That’s hardly been the case in Western Europe where bottled drinking water has been standard for years. Even until the early 1970s, there were large areas in Europe – especially Italy, Spain and Portugal – where it simply was not safe to drink water from the tap, according to Boyes. That situation gave rise to the great European brands of sparking mineral water such as Perrier of France, San Pellegrino of Italy and Gerolsteiner of Germany. All of these can be found on the shelves of supermarkets with average assortments of water.

The US began disinfecting its municipal water in the early 1900s, making tap water safe to drink. But interest in bottled water began growing in the last few decades, experts say, because of several factors – a decline in drinking water quality in some regions, public perception, healthy lifestyles, the need for proper hydration after exercise, and effective marketing campaigns by makers of successful European brands. Perrier is credited with igniting the bottled water market in the US in the late 1970s.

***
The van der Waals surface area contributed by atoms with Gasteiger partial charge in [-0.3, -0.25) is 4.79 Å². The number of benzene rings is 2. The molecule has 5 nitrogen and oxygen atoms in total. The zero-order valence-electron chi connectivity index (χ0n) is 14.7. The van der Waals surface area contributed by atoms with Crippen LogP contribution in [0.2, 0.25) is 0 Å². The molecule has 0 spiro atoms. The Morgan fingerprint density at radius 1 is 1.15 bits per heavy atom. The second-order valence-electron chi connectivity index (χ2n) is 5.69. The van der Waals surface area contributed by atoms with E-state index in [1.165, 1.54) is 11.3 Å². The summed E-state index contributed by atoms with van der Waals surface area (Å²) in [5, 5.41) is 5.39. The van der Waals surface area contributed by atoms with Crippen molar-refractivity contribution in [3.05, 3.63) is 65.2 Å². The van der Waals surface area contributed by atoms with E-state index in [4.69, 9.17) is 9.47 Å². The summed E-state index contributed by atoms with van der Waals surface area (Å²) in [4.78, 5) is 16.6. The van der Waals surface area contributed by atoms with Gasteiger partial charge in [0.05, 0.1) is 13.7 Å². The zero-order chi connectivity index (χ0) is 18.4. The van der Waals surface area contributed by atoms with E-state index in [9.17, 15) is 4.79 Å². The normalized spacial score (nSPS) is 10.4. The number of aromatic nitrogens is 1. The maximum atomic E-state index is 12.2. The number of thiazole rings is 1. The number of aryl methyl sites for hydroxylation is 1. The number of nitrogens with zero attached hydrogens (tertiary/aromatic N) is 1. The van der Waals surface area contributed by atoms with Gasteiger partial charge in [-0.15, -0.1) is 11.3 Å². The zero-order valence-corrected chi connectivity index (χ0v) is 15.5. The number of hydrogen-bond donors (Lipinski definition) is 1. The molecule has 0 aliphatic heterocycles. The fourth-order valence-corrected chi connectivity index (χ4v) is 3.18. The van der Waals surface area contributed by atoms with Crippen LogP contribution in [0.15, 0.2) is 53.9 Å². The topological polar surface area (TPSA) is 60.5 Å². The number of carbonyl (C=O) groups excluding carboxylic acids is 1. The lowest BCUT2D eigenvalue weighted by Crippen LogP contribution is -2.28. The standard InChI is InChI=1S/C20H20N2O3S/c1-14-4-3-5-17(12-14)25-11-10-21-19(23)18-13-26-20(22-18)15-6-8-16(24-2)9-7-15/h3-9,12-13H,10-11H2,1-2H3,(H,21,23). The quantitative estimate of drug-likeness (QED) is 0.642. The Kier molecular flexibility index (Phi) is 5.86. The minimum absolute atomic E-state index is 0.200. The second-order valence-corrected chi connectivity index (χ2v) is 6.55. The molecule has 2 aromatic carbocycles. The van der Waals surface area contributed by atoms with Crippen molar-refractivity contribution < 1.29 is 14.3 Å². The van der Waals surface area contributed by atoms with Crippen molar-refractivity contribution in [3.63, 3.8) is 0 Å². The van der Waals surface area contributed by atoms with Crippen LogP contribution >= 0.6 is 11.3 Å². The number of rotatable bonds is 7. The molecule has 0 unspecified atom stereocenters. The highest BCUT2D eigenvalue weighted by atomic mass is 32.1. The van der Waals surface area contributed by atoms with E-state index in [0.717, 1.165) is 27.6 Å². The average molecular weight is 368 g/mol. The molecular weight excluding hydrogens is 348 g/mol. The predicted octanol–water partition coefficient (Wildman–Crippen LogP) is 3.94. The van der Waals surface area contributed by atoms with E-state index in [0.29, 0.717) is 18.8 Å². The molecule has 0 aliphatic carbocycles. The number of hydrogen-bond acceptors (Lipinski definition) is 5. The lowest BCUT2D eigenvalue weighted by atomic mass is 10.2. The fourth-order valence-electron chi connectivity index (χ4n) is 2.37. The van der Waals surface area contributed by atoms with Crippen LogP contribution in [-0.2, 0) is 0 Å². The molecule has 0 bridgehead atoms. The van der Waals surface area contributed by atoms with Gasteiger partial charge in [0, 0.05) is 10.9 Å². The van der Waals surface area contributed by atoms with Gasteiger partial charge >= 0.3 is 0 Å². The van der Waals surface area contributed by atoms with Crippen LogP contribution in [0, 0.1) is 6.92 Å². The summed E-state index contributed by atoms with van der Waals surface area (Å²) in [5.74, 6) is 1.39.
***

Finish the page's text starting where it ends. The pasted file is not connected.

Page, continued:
The reason why there are so many brands of non-carbonated water is that getting into the water business is inexpensive, according to Boyes. A bottling machine costs $100,000.

“What keeps stores making their own brands is the profit,” he says. “If a store can make its own water in its distribution center for 10 cents a bottle and sell it for US$ 1.25 a bottle, they’ll make more money than if they’re selling [name brand] water at a three percent margin.”

According to the International Bottled Water Association, there are two types of sources from which bottled water can be drawn. One is natural sources such as spring and wells.

The other is approved potable municipal supplies. Companies that use the latter reprocess the water using methods such as distillation, reverse osmosis, de-ionization and filtration.

US law requires all drinking water to be treated so it doesn’t go bad in the bottle, Boyes explains. Since there isn’t a taste difference, all non-carbonated water is basically the same.